Beyond the 10,000 Hour Rule…
I really like this post from Cal Newport’s Study Hacks . The Study Hacks site is dedicated to looking to decode underlying “patterns of success.” Here are cal’s working rules. He’s quick to point out that they are not “the magic right answers”, they are “working rules that help me maintain forward momentum.”
- Embrace Ambiguity: You’ll never be fully confident in your approach to becoming excellent. Embrace this ambiguity and your ability to recognize it and still move forward; this resolve separates you from most other people who are fearful of such messiness and soon retreat to the comfort small projects with small (but immediately apparent) results.
- Stay Specific: Always follow a specific written plan for becoming better, even if you’re not sure if it’s the best plan. Specificity focuses your efforts and gives you the possibility of growth. Without a plan, it’s difficult to progress. (I maintain, for example, a detailed strategy for stretching my ability to translate algorithmic insights into deep results.)
- Tinker Often, But Not Too Often: Use moments of feedback — for me, for example, learning whether a research paper was accepted or won an award — to make educated adjustments to your plan. Don’t do this too often, however, or you won’t leave enough time to make progress. I find, on average, that I adjust my plan around once per semester.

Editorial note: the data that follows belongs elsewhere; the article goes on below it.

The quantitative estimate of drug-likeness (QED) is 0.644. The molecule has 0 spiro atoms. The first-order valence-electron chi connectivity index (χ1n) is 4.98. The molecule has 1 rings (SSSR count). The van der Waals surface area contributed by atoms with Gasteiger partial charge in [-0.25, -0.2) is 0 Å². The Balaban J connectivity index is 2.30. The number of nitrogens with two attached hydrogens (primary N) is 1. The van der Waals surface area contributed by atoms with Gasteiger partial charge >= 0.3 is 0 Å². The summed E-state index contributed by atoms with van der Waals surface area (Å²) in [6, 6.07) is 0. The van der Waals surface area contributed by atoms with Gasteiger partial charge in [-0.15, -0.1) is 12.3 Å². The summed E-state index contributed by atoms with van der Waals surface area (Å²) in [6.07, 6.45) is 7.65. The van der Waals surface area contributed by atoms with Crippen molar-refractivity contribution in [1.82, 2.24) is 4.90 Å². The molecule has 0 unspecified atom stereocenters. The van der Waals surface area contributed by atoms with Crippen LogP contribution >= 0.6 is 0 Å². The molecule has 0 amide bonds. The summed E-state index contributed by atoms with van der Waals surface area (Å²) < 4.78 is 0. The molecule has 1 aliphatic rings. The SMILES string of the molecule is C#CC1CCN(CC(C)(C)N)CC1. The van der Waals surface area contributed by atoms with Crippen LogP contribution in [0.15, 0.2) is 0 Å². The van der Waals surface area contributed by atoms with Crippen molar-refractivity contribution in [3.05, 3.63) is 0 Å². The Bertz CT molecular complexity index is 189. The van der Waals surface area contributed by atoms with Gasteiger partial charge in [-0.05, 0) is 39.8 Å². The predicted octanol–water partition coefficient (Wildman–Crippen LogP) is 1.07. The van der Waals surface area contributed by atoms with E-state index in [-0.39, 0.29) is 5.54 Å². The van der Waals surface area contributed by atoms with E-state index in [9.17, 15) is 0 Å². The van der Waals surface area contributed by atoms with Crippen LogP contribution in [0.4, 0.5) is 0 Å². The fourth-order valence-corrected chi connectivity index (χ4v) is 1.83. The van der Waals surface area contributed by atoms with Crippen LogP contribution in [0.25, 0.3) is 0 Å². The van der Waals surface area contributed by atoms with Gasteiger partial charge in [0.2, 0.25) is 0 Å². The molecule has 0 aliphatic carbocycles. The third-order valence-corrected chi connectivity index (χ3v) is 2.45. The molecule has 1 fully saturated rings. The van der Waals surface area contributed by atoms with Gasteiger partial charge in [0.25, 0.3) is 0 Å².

- Seek Resistance: At the core of getting better is deliberate practice — stretching yourself beyond your current capability. This work is hard and draining, but also necessary. Seek this mental resistance. If you’re not regularly experiencing long stretches of mind-melting hard focus, then you’re wasting your time.
- Revel in the Crafstmanship: The path to becoming excellent is so long and messy that a goal-oriented motivation can only carry you so far. Top achievers find enjoyment in practicing their craft along the way.
Read the full post Here